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The space shuttle has a total mass of 2.0 x 10^6 kg. At liftoff, the engines exert a total thrust of 35 x 10^6 N. Calculate the shuttle's weight. Calculate the shuttle's acceleration at liftoff. If the acceleration averages 13 m/s/s over the first 10 minutes, what velocity does it attain?

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    The weight is 2.0x106 x 2.205 = 4,410,000 lbs. (actually 4,458,000 with a 25,000 lb. payload)

    Liftoff thrust is 35x10^6N .102 x 2.205 = 7,871,850 lbs. (actually 7,245,000 lbs.)

    Net liftoff acceleration
    a = 7,871,850(32.2)/4,410,000 - 32.2 = 25.27fps^2.

    Velocity attained after 10 minutes at an average acceleration of 13x3.281 = 42.653fps is 42.653(10)60 = 25,592 fps. = ~17,450 mph.

    The following might be of some interest to you.

    1/23/02

    << How much thrust at liftoff does the space shuttle produce?>>

    The Space Shuttle liftoff thrust is a total of 7,245,000 pounds. This is made up of 3,060,000 pounds from each of two solid rocket boosters (SRB's) and 375,000 pounds from each of the three SSME (SPace Shuttle Main Engines). As you have probably seen in launches on TV, the SSME's ignite first and when Launch Control is certain that they are performing to specification values, the two SRB's are ignited and the hold down clamps released. The SRB's burn for about two minutes after which they are separated from the SSET (Space Shuttle External Tank). The SSME's continue to burn for an additional 6 minutes-34 seconds for a total of 8min-34 sec of burn time.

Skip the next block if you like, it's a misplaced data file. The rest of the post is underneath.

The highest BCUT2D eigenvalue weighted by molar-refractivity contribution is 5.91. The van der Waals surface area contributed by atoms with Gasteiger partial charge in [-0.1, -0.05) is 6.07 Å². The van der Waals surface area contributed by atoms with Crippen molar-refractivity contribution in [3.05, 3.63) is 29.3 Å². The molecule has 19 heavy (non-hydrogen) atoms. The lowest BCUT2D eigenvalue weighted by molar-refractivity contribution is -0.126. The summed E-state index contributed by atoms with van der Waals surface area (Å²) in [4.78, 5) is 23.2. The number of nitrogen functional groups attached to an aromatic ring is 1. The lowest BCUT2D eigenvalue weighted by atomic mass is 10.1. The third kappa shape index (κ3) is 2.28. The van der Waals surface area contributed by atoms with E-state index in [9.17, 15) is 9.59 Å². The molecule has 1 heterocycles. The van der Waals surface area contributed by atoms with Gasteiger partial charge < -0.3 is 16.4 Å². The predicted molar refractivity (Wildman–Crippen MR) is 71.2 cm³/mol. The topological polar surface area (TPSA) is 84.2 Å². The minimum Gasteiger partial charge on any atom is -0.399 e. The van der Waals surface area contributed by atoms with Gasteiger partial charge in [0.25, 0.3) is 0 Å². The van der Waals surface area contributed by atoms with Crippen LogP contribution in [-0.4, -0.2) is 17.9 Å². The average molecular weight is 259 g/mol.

The liftoff weight of the Shuttle with a 25,000 pound payload on board is ~ 4, 458,000 pounds. This gives the vehicle a liftoff thrust to weight ratio of 1.625 and an initial acceleration of 20.13 feet per second or 13.72 MPH. At ~6.5 seconds after liftoff, the Shuttle has cleared the tower. At ~7.3 seconds it initiates its pitchover maneuver to acquire its proper flight path. At ~59 seconds it passes through the point of maximum dynamic pressure on the vehicle. At 2.00 minutes, at nominally 163,000 feet and 25 nm downrange, the Solid Rocket Boosters burnout and are jettisoned at 2.1 minutes, and the Orbiter and External Tank continue their flight with the thrust from the three Orbiter engines which have now reached their maximum thrust of ~470,000 pounds each. At approximately 8 minutes-34 seconds, 57nm altitude and 761 nm downrange, the main Orbiter engines cutoff at a velocity of approximately 25,725 fps(17,536 MPH). At about 8 minutes-52 seconds, the External Tank is jettisoned and the Orbiter is on its own now. At the appropriate time, the Orbiter fires its Orbital Maneuvering Engines to increase the velocity of the Orbiter by 342 fps which places the Orbiter in an elliptical transfer orbit to its 250 nm altitude destination. Approximately 45 minutes later, the Orbiter reaches its 250 nm final altitude with a velocity of 24,706 fps where the Orbital Maneuvering Engines fire again to increase the vehicle velocity by 338 fps to achieve the required circular orbital velocity of 25,044 fps(17,072 MPH). The Orbiter now remains in this orbit with an orbital period of ~90 minutes, until the deorbit maneuvers are executed for reentry.
    Some of the performance numbers I have quoted you are from data that is several years old. Recent performance enhancements of the SRB's and the SSME's may have altered the numbers quoted but they are close enough to give you a broad idea as to the Shuttle's performance.
    I hope this gives you a clearer picture of the Space Shuttle liftoff and launch profile.

    References:
    1--Aerofax Datagraph # 5, Rockwell International Space Shuttle by Dennis Jenkins, Aerofax, Inc., Arlington,
    Texas, 1989.

    2--The Space Shuttle Operators Manual by K.M. Joels and G.P. Kennedy, Ballantine Books, NY, 1988.

    3--Miscellaneous reports, specifications, and personal computations.

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